14 December 2012

Monkey Marketing Magic

So, fully APEd up I have begun to feel my way into the wacky world of marketing. The first thing I have learned is that, should I ever write a writer's manual it should probably be called "How To Write For Fun (And Profit?)".

I like writing, I like publishing, that is I actually get a kick of pushing my little babies into the world, but do I like selling them? I mean, yes, when people buy them it is a great feeling. But do I like selling them? I would have to respond in the ambivalent on that score.

Here is a quick run down of how I feel about marketing so far:

5 Things I Like About Marketing

  1. Social networking is fun if approached right: If I am, in fact approaching it right. I am taking an interest in people, websites and all that jazz, I am hoping they take an interest in me. People are interesting.
  2. Doing stuff is quite easy: I've filled in a lot of registration forms, retweeted items of interest, read a book, reviewed a book. It's all pretty good.
  3. It feels like you're involved all of a sudden: People keep saying that writers are hermit-like, I never got that until the point where I started not being hermit like.
  4. It moves pretty fast: It's kind of exhilarating sitting in a whirl of tweets, status updates, shelves and circles. You can feel the thrum of humanity swirling around you in digital form.
  5. It's filled with opportunity: Taking a good look around feels like you are on the verge of seeing something remarkable, so much is going by that something good must be coming... right?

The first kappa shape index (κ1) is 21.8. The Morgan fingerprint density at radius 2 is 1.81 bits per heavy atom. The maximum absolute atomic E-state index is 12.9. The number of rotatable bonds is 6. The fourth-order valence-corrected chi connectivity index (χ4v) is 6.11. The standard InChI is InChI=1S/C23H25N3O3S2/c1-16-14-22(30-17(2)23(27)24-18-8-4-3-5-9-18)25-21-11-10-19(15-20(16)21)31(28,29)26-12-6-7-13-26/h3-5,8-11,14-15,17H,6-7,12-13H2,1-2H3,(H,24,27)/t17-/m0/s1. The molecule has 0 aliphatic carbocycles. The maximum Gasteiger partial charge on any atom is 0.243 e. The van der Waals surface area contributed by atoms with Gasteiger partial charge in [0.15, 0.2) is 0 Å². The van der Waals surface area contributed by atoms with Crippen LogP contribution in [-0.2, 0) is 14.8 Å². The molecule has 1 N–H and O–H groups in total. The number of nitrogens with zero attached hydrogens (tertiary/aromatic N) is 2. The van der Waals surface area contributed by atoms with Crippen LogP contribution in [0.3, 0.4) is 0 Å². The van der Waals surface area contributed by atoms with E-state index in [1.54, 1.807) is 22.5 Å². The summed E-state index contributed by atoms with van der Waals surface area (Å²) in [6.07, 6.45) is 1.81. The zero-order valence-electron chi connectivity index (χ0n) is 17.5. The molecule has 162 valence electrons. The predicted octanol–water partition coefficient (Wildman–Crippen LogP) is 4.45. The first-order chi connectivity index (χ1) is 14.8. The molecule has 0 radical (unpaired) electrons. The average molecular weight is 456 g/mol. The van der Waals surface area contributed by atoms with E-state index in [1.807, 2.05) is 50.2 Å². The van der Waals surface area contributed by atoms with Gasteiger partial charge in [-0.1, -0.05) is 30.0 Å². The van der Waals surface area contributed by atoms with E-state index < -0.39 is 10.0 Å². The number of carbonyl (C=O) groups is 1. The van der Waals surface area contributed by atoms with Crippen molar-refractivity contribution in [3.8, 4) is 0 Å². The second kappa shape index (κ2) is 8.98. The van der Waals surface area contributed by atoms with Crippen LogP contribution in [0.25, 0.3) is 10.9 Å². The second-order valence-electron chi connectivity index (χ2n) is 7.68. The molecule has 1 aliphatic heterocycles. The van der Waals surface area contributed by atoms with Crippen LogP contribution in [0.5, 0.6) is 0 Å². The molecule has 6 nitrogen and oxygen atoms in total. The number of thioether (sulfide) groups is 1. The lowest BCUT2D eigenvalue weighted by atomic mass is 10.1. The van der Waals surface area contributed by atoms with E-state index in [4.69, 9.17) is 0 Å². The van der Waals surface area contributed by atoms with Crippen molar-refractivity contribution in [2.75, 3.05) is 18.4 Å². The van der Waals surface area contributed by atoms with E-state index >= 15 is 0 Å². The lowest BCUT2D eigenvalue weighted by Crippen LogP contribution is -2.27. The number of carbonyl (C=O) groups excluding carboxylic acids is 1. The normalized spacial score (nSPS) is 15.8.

5 Things I Dislike About Marketing

  1. It feels a bit never-ending: There comes a time when the punch is flat at the party and the buffet food is down to curly sandwiches and a weird bowl of sweaty looking potato chips. A sensible person would go home but nobody's sure if that's the right thing to do.
  2. You have to properly mind your ps and qs: Not in a fake way but everyone's a bit naive, or at least I think that most people at the great social internet dance are not fully aware of the protocols until they get violated. It seems way too easy to be a bore, or inappropriate or to become a wallflower. Exhausting balancing act.
  3. You question whether you're doing things for the right reasons: There's a purity about committing an act of artistic creation, unleashing it upon the world and then walking away trusting that people will discover it in their own time. The minute you start actually wanting to push it towards people you enter a state where you are a salesperson, rightly or wrongly. I think selling things is a skill, the right thing needs to be sold to the right person in the right way. Targeting the right people in the right way is super hard.
  4. The curve is insane: Being socially polite is easy, being socially polite and somehow introducing a segue into "but my stuff" is really hard.
  5. The agenda isn't clear but the consequences of wandering off it seem to be quite harsh: It would appear that the rules are as follows:

    -Rule Number One: Don't annoy people.
    -Rule Number Two: Skate pretty close to annoying people to get your point across.
    -Rule Number Three: If you skate over the line then you will be persona non grata.

After typing all that I have to wonder if maybe I'm too scared of being judged. I think you're not supposed to take the whole thing too seriously, but that's hard when I do take the writing and the publication processes seriously. I like my stuff I think it's worthy. The problem I am wrestling with at the moment is: How do I let everyone else know that in a sensible manner?

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